Thought I’d take time in today’s post to give you a bit of an update on book related matters, as well as some site stuff.
First, the news that’s been making me smile this week. Over the weekend this blog quietly passed 500 followers! Welcome all, especially the surprising dozens of you who’ve shown up these last few weeks. Hope you’ll find something that will keep you coming by.
The next week or so will see a bit of a facelift to the sidebar, and some much needed updates to the best (and the rest) of Trube as well as the blogroll. A few of our more well trafficked posts will be seeing an update as well but more on that later.
As I’ve mentioned in previous posts the Fractal Book will be released through a service called Bundle Dragon (hopefully in the next month or so). In addition to the book DRM free in three formats (mobi, epub and pdf) I’m putting together an extensive gallery of fractal images, video, and more goodies you’ll just have to wait for and see. The book will also be available on Amazon a couple of weeks later, but without the bundle goodies, so stayed tuned for details.
Along those lines I’m encountering the problem many writers do, in that I’m going back and reworking a lot from the earlier parts of the book as the techniques have gotten better in the drafting (and initial revisions). In this case it’s not the writing, but rather the images. In the past two weeks I’ve been experimenting with a fractal scanner technique that has been generating over 30,000 unique images.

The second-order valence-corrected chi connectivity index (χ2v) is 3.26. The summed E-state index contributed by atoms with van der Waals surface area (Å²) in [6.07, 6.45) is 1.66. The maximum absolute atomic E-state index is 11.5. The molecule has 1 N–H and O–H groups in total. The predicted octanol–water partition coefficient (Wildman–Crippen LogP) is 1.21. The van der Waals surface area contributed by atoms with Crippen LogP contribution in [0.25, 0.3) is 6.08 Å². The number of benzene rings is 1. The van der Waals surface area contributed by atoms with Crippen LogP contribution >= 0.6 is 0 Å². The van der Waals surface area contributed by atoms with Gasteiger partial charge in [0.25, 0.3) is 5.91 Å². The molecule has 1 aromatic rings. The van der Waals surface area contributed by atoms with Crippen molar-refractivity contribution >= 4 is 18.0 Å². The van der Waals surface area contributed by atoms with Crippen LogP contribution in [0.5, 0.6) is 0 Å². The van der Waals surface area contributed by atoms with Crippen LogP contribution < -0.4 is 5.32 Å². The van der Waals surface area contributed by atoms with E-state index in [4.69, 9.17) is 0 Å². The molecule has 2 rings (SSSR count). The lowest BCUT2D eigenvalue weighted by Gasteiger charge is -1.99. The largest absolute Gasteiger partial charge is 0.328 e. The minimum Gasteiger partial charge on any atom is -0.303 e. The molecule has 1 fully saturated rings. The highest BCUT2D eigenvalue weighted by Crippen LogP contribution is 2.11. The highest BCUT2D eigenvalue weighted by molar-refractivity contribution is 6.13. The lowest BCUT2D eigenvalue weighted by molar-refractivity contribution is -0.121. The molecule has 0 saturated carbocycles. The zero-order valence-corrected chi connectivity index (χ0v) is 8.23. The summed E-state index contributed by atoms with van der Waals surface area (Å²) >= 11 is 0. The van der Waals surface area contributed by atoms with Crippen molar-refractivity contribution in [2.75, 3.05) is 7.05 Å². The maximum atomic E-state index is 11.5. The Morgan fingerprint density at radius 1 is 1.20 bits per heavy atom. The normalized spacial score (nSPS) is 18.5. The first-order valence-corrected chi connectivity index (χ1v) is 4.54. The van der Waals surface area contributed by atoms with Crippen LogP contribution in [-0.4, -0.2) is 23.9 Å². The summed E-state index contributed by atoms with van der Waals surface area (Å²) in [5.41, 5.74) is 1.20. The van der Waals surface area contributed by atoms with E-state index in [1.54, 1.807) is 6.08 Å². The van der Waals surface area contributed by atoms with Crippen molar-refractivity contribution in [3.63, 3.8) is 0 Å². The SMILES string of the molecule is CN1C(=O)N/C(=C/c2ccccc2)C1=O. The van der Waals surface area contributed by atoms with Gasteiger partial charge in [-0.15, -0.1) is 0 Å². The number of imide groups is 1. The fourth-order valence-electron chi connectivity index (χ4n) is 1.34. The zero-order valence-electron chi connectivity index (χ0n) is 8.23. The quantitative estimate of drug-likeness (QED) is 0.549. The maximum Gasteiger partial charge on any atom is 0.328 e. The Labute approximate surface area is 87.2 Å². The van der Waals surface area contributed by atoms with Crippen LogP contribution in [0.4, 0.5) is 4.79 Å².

Suffice it to say, this is a bit overwhelming (the pictures are scattered across several computers and drives as I enlist every possible machine to generate them). But the images do have the added advantage of being original work, parts of the Julia set that may have never been seen before. I’ve got a few ideas on what to do with this abundance of material which I’ll be talking about in the coming weeks.
Okay, so this has been more of a teaser to my “hypothetical readers” (thanks Brian for the great term). But just so you’re not left empty-handed, here’s a few of 30,000: